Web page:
Past Student Research Experiences

Students in SIGN have been involved in a variety of research projects in multiple departments. Here are some examples of previous projects

Kevin Huang '15

I spent third year primarily working with Dr. Lad, Dr. Bagley, and Dr. Gottfried on various clinical projects in neurosurgery. The work was extremely rewarding as you get your hands on a huge variety of projects and a lot of them are shorter in length, and thus you get many chances to see many different aspects of completing a clinical research project, all the way from idea conception to data collection to data analysis to manuscript write-up to co-author recruitment to working with the journal on revisions. I highly recommend the experience to other students and they are welcome to email me with questions.

Leanne Stanley '09

Performed clinical research in the area of traumatic brain injury with Dr. Daniel Laskowitz. Her project focused on attempting to identify a panel of serum biomarkers to accurately predict the presence of intracranial pathology after a mild traumatic brain injury. This panel was to be used for patients who had a Glasgow Coma Score of 13-15 who presented to the emergency room following a mild closed head injury. They discovered a panel of biomarkers that included S100b, BNP, and dDimer that had a specificity of 86% and had an accurate negative predictive value for the presence of intracranial injury (if negative, probability of pathology was greatly reduced). She presented her research at several regional and national conferences.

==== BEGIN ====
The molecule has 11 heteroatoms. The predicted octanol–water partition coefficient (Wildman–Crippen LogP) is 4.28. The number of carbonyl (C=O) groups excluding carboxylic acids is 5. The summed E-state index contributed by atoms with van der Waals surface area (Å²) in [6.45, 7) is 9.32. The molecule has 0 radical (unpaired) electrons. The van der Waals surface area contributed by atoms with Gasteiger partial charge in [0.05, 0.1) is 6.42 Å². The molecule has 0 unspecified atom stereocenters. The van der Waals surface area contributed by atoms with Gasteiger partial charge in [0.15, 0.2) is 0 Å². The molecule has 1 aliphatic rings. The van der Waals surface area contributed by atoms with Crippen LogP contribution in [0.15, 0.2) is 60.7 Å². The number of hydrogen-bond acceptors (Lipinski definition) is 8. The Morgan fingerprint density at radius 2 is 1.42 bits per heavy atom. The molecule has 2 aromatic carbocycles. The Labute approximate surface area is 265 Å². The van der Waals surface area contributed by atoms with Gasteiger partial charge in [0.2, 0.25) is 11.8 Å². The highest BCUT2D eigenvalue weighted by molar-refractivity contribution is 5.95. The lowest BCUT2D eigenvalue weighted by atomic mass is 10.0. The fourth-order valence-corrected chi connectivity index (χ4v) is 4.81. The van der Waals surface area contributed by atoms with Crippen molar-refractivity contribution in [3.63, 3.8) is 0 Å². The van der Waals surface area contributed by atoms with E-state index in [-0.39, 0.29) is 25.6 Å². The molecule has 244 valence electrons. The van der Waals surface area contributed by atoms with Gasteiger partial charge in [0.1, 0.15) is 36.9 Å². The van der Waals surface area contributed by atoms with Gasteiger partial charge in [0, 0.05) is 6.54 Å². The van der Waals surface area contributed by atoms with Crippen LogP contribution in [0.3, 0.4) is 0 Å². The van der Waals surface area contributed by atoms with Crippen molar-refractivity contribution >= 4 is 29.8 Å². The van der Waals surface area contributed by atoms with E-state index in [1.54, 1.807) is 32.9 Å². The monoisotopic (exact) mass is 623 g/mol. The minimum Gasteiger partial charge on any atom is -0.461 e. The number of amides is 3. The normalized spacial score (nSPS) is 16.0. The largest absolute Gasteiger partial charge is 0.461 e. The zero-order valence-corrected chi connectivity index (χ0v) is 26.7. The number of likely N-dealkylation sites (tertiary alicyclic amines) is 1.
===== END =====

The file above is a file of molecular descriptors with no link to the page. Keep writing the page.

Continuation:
Sara Xiaoyin Jiang '09

Worked with Dr. Henry Friedman at the Duke Preston Robert Tisch Brain Tumor Center on a number of Phase I and Phase II clinical trials investigating novel chemotherapeutic regimens in malignant glioma. Involved in aspects of studies ranging from study design/protocol revision to data analysis. She co-authored 5 manuscripts, one provisionally accepted for JCO, one provisionally accepted for CCR, with the remainder submitted and under review. One of her primary areas of study was the role of MGMT (methylguanine methyltransferase) in conferring tumor resistance to alkylating chemotherapies. She initiated and conducted a retrospective review of primary CNS lymphoma patients and the value of MGMT in predicting response to temozolomide. She published her work in the Journal of Clinical Oncology in 2009.

Shoshana Woo MSIV '09

Worked with Dr. P Mural Doraiswamy of Biological Psychiatry, Medicine, & Geriatrics and Dr. Jeffrey Petrella of Neuroradiology. They used functional MRI to look at how subsyndromal depression in the elderly might affect activity in a particular brain circuit called the "default-mode network," which is involved in goal-oriented cognitive tasks, such as memory. They found that there was impaired deactivation in the dorsal posterior cingulated cortex as depressive symptoms worsen, thereby revealing a possible node where cognitive and mood circuits might cross and interact. Most of her work was done using a computer for stastical analyses and brain mapping. This work was published in the American Journal of Geriatric Psychiatry in 2009.